American Apparel strikes again! The controversial retail group lead by the often notorious Dov Charney, was under fire again for the use of explicit photos in their advertising. The girls were reported to look “vulnerable” – something that is seen as demeaning, and probably should be. However, the company is only one of the more overt examples in the Fashion Industry that bring up the issue concerning the difference between “pushing boundaries” with sexual content and crossing the line.
Huffington Post released the article saying, “American Apparel and the Advertising Standards Authority (ASA) have a rather thorny relationship, one based on pushing boundaries and subsequently getting punished for pushing those boundaries. On Facebook, we’d probably label it “It’s Complicated.” However, what can also readily be seen is the promotion of negative stereotypes through demeaning sexual images of young women and the underlying effect it has on the current and future generations.
The unfortunate side note of the American Apparel example is that, despite evidence of Mr. Charney’s history regarding sexual harassment lawsuits, the company’s image remains untarnished. This brings up other issues in contemporary society that tie into topics like domestic abuse, something rampant in pop culture and further idealized through things like the Twilight series and Rihanna’s relationship with Chris Brown. It seems some young women are rather accepting of this negative culture, so much so that when something that should be considered abhorrent comes along in the media, it disappears just as easily as it came about. Again, this issue would require a much deeper analysis and a different article focus, so it will not be further addressed at this time.
This brings me back to the discussion of “porno chic.” In an article by Fashionista today, a thought-provoking interview with porn star, Stoya, led me to further explore this issue, “S&M themes crop up in runway collections; sexuality oozes in photo shoots that follow in the tradition of the inimitable Guy Bourdin and Helmut Newton; we frequently use phrases like “shoe porn” and Carine Roitfeld created a need for the phrase “porno chic,” (Tyler McCall). It certainly makes the issue sticky when one considers the positive aspects of becoming more relaxed about nudity and sexuality in culture, but at the same time finds it difficult to determine where it stops being experimental and becomes sexist and detrimental.
For instance, many European cultures have a much healthier acceptance and understanding of sexuality embedded in their culture. You still have influential people, including artists and editors like the aforementioned Ms. Roitfeld, that push boundaries with their medium, but it never presents the same stark contrast as in North America. Does that mean it is not an issue there? No, but it’s interesting to note that a healthier base perspective might reduce other problems regarding negative sexual content.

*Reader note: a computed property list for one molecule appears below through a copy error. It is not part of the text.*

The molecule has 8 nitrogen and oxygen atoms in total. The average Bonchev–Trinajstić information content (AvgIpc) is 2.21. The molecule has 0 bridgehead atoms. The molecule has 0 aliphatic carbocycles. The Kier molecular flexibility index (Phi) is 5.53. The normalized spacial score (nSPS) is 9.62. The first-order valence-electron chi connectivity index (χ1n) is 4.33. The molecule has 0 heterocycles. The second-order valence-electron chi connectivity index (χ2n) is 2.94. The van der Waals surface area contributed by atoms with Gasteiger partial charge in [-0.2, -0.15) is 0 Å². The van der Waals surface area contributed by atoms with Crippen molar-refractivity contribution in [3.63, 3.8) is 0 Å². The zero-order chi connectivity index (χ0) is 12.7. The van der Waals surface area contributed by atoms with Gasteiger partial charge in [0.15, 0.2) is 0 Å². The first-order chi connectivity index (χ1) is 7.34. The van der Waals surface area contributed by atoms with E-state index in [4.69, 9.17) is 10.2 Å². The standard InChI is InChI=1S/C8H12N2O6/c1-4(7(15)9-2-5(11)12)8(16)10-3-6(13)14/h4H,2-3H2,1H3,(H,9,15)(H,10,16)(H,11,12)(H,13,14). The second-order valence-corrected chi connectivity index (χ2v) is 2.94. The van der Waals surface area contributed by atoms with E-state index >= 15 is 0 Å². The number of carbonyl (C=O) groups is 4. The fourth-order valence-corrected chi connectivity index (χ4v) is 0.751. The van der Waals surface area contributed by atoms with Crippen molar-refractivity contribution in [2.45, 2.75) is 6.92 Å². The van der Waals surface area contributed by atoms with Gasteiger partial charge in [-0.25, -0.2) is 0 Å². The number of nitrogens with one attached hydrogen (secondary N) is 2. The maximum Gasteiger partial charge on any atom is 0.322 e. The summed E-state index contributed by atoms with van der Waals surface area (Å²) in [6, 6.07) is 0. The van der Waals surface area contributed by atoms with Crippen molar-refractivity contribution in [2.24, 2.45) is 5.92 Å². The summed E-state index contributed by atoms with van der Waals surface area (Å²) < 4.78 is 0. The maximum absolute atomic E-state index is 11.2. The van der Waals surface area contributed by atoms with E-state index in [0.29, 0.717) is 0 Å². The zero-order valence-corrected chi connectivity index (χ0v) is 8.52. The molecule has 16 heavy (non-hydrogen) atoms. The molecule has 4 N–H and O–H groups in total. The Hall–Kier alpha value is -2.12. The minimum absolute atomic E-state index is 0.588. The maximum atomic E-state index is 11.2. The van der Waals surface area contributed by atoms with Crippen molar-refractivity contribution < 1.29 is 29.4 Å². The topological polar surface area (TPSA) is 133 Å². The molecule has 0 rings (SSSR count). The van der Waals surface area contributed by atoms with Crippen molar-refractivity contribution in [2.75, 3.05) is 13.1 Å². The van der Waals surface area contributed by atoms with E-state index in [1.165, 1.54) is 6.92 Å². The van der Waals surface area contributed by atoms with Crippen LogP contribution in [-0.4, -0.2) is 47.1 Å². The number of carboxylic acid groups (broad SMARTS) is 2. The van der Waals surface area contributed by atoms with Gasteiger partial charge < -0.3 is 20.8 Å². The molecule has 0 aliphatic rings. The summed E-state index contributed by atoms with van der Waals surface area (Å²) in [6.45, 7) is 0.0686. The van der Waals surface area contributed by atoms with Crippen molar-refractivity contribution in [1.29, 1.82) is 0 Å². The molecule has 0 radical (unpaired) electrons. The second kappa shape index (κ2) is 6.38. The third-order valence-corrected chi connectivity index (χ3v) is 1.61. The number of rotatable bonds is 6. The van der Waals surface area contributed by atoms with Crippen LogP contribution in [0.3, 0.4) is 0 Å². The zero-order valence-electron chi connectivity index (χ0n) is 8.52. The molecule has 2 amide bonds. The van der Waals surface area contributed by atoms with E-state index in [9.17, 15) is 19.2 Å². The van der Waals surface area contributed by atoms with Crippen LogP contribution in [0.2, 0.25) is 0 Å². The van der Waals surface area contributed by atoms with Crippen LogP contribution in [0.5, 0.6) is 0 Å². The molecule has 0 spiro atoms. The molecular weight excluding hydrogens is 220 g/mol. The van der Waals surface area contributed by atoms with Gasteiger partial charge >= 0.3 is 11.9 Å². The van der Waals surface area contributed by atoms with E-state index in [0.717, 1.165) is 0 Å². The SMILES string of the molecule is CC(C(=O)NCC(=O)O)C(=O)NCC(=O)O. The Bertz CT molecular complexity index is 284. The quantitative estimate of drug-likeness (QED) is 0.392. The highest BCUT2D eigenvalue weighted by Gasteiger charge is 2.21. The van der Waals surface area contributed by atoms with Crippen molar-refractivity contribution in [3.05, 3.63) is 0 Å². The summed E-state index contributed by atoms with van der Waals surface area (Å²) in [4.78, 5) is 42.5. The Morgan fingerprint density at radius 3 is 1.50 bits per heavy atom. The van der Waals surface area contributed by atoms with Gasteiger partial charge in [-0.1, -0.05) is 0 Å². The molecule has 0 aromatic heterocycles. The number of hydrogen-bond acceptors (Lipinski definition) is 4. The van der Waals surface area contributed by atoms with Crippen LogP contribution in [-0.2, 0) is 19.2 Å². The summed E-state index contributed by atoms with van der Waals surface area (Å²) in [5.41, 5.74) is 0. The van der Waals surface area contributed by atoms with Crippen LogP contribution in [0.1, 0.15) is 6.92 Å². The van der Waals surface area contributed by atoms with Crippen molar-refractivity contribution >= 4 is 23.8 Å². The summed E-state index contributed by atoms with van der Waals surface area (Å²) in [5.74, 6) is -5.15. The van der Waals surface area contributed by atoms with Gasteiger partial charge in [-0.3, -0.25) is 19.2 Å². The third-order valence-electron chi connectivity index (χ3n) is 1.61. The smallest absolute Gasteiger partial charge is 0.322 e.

If for instance you read a copy of French Vogue, you’ll notice that it contains equal parts luxury duds and perky breasts. Although nudity will always offend some people, the basic feeling you get when you see this is not disgust but acceptance of it as artistic license, and sometimes just as part of the outfit. If, however, you see an advertisement featuring a 15 year old girl seductively licking ice cream to sell a pair of shorts, your first thought is likely (and hopefully) that it isn’t right to sexualize people still categorized as “children” and that no claim to ‘artistic license’ would be an acceptable excuse for it. The same goes for issues like with American Apparel: it isn’t that the clothing is better or even necessarily sexual but if the content, and the intention behind that content, is likely unsavoury why does it not deserve the same consideration as do retailers with poor environmental histories? They are different topics, sure, but they both have negative implications on the population.
Although it is a potentially negative thing to quell the exploration of sexual content in different mediums, it is equally negative to then blindly accept any form of it. Of course you shouldn’t have to consider the intent behind every nipple and provocative angle, but being on the lookout for questionable content is always a positive thing. Like with anything else, it is good to know your values and how far you are willing to be pushed because seedy content will always exist to some degree, but it is up to us what we’re willing to accept as sexy and just plain sordid.
- These Are All The American Apparel Ads That Have Been Banned In The U.K. (APP) (businessinsider.com)
- What fashion bosses could learn from the porn industry (telegraph.co.uk)
- American Apparel’s First Profits In Years Put The CEO’s Sex Scandals In The Rearview Mirrow (APP) (businessinsider.com)
- Sex can even sell socks (hollyreadit.wordpress.com)